The larger engines needed to power these ultra-long-haul flights have been developed to be both more fuel efficient and reliable. For example, advances in engine design mean that more efficient thrust can be generated by fewer, lighter blades. This helps to provide propulsive efficiency while also reducing the weight of the engine. As well as making longer non-stop routes commercially viable, new technologies have the potential to deliver broader financial benefits to airlines. Jet fuel will always be a key cost consideration for operators, and so any technology that helps to deliver greater fuel efficiency will be welcome.
However, these advancements alone are not sufficient to guarantee efficiency. The distances these planes will travel invariably creates higher temperatures in engines - which can have a significant impact from a maintenance perspective. One consequence is that the higher engine temperatures can increase the temperature of the turbine engine oil (TEO) being used. This can have a negative impact on TEOs not designed specifically for such conditions, potentially resulting in unwanted and costly carbon deposits in the engine – a process otherwise known as coking. This can be very costly from a maintenance perspective and can necessitate more frequent engine overhauls.
Choosing the right TEO is one of the most effective, yet simple, ways for airlines to handle the maintenance pressure of ultra-long-haul flight on their engines. Just as the trend towards longer flights is the product of decades of manufacturing advancements, engine oils have likewise been adapting over this time to continue to service the requirements of the latest engines. As engine efficiency and reliability has been improving, even with higher turbine temperatures, engine oils with better thermal stability, along with enhanced anti-coking and high load carrying ability have also been developed.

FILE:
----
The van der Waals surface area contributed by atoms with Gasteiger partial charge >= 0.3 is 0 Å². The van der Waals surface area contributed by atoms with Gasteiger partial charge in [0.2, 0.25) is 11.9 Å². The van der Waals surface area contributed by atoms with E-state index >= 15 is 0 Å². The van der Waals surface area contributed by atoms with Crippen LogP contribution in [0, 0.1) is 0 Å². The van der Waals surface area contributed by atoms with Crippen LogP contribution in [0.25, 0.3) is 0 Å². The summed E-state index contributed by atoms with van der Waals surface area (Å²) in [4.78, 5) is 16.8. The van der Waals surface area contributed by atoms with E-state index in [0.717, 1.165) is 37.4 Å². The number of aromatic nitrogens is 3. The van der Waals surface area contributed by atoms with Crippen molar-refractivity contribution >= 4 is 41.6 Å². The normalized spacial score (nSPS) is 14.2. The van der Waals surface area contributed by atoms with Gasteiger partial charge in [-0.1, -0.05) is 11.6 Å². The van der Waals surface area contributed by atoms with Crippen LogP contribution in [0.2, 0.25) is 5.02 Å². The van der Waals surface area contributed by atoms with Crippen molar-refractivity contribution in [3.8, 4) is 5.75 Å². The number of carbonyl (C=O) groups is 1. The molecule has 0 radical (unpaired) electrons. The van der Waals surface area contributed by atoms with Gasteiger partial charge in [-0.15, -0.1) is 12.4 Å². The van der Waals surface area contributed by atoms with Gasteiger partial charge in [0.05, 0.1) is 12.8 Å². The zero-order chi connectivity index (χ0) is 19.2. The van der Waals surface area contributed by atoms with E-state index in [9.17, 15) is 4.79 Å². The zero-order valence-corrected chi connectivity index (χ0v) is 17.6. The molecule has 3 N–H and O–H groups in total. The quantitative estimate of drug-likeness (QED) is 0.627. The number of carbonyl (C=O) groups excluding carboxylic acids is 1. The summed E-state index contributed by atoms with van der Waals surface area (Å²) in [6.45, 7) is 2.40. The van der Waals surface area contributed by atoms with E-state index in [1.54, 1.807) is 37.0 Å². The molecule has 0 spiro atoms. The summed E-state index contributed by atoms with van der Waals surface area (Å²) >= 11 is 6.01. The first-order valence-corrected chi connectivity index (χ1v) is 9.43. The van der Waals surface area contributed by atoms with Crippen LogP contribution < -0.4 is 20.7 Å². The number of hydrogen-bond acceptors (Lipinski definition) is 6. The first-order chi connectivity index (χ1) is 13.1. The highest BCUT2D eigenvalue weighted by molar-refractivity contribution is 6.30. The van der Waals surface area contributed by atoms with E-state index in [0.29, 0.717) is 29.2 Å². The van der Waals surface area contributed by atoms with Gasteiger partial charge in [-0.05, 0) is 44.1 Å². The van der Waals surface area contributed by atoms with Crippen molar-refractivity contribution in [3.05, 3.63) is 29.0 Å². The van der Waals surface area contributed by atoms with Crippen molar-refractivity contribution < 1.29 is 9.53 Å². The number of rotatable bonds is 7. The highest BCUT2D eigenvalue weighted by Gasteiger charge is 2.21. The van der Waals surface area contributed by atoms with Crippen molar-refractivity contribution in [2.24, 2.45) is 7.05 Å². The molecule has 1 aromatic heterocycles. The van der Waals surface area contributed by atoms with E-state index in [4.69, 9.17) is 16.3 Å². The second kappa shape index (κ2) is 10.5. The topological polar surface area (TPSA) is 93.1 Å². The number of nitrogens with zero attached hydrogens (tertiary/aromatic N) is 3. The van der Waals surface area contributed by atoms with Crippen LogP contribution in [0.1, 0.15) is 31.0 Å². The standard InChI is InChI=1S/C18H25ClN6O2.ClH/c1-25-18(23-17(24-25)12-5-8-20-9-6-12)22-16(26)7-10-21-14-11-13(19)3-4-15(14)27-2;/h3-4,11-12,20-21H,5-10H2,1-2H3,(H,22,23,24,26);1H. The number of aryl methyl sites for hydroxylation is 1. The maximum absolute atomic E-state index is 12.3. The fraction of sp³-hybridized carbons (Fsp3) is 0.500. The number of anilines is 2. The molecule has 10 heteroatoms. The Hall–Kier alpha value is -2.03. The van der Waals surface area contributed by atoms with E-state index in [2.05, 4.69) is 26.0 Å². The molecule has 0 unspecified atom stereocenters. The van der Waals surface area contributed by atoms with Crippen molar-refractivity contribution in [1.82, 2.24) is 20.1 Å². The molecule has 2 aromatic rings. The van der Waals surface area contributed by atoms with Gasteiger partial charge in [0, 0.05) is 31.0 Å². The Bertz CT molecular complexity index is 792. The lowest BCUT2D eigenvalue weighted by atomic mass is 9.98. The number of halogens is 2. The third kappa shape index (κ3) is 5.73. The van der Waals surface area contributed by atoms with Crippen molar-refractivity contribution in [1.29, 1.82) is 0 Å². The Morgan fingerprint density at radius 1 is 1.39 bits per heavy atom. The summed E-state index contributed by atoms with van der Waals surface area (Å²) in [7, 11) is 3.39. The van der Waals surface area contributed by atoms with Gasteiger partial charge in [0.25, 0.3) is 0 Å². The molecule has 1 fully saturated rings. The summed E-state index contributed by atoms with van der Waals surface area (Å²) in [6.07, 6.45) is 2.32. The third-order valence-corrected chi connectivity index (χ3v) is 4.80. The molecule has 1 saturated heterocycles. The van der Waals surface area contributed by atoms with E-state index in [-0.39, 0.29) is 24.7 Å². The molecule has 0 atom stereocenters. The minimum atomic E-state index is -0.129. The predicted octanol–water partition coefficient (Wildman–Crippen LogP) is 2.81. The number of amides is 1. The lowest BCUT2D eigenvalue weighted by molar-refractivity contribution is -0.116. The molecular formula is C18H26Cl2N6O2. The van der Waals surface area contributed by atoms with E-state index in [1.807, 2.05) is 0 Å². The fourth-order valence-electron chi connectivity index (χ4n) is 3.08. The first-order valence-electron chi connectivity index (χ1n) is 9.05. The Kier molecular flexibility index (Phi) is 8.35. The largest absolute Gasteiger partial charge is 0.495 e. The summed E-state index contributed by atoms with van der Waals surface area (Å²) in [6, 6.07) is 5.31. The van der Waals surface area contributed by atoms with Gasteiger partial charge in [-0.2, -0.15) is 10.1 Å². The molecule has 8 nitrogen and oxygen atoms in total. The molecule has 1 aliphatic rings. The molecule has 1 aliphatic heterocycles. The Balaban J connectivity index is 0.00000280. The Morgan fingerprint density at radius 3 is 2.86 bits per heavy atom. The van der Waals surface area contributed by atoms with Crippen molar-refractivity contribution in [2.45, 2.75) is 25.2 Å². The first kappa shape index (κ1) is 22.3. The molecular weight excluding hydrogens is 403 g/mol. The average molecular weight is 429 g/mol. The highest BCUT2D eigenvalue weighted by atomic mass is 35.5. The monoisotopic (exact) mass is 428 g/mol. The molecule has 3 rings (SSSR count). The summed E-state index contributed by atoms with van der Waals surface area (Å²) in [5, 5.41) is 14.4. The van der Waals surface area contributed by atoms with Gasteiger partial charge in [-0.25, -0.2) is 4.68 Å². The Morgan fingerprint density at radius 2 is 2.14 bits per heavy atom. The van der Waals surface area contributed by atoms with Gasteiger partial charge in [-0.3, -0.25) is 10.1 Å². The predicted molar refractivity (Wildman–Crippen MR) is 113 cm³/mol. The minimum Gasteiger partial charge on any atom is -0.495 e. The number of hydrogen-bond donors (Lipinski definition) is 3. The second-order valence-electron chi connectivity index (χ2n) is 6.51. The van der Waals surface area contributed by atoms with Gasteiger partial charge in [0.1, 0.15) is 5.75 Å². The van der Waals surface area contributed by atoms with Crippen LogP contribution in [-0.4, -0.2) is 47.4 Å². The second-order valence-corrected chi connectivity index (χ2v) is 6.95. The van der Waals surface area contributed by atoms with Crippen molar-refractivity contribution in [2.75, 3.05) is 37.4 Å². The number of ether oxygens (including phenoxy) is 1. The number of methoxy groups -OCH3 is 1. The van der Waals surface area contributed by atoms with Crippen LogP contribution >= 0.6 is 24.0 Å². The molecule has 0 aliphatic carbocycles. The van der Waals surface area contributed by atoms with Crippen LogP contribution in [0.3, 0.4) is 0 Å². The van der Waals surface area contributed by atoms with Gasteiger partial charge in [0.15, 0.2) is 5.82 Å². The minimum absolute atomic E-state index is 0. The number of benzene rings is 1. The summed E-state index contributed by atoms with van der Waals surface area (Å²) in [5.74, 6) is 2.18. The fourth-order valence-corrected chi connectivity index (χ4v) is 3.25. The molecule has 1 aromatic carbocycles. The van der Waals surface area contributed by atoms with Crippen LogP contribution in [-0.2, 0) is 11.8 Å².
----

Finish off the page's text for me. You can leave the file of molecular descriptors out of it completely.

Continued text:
Using high thermal stability or high-performance capability oils can play a key role in helping airlines to ensure their engines are equipped for the demands of longer flights. Oils that are designed specifically to provide long-term thermal and oxidative stability can continue to provide engine lubrication at higher temperatures, for longer. This reduces in-service maintenance burden, which creates further costs and disruption, therefore increasing aircraft utilisation and resulting in saved costs overall across the engine’s lifetime. For example, using AeroShell ASTO 560 (AeroShell’s HTS oil) for PT6 engines operated by a large US based Piltatus PC 12 operator can extend the time between overhaul from 3,000 to 5,500 hours when combined with other good maintenance practices.
An increasing trend
The push to put ultra-long-haul flights on the market shows no signs of slowing and passengers can expect more direct flights over longer distances in the coming years. In the weeks following Singapore Airlines’ setting a new flight time record, Philippine Airlines announced a direct non-stop service to New York JFK from Manila – a 16-hour flight.2
While there is much to be celebrated about the return of ultra-long-haul routes, there is a need to ensure that it doesn’t come with a higher maintenance bill. A proactive strategy in choosing the appropriate engine oil will ensure that airlines are prepared to compete in this market without paying a higher price in maintenance costs to do so.
1Singapore Airlines, “Singapore Airlines To Launch World’s Longest Commercial Flight”, (12th October 2018) https://www.singaporeair.com/en_UK/us/media-centre/press-release/article/?q=en_UK/2018/April-June/ne2018-180530
2World Airline News, ‘Philippine Airlines launches its nonstop New York route’, (31st October 2018), https://worldairlinenews.com/2018/10/31/philippine-airlines-launches-its-nonstop-new-york-route/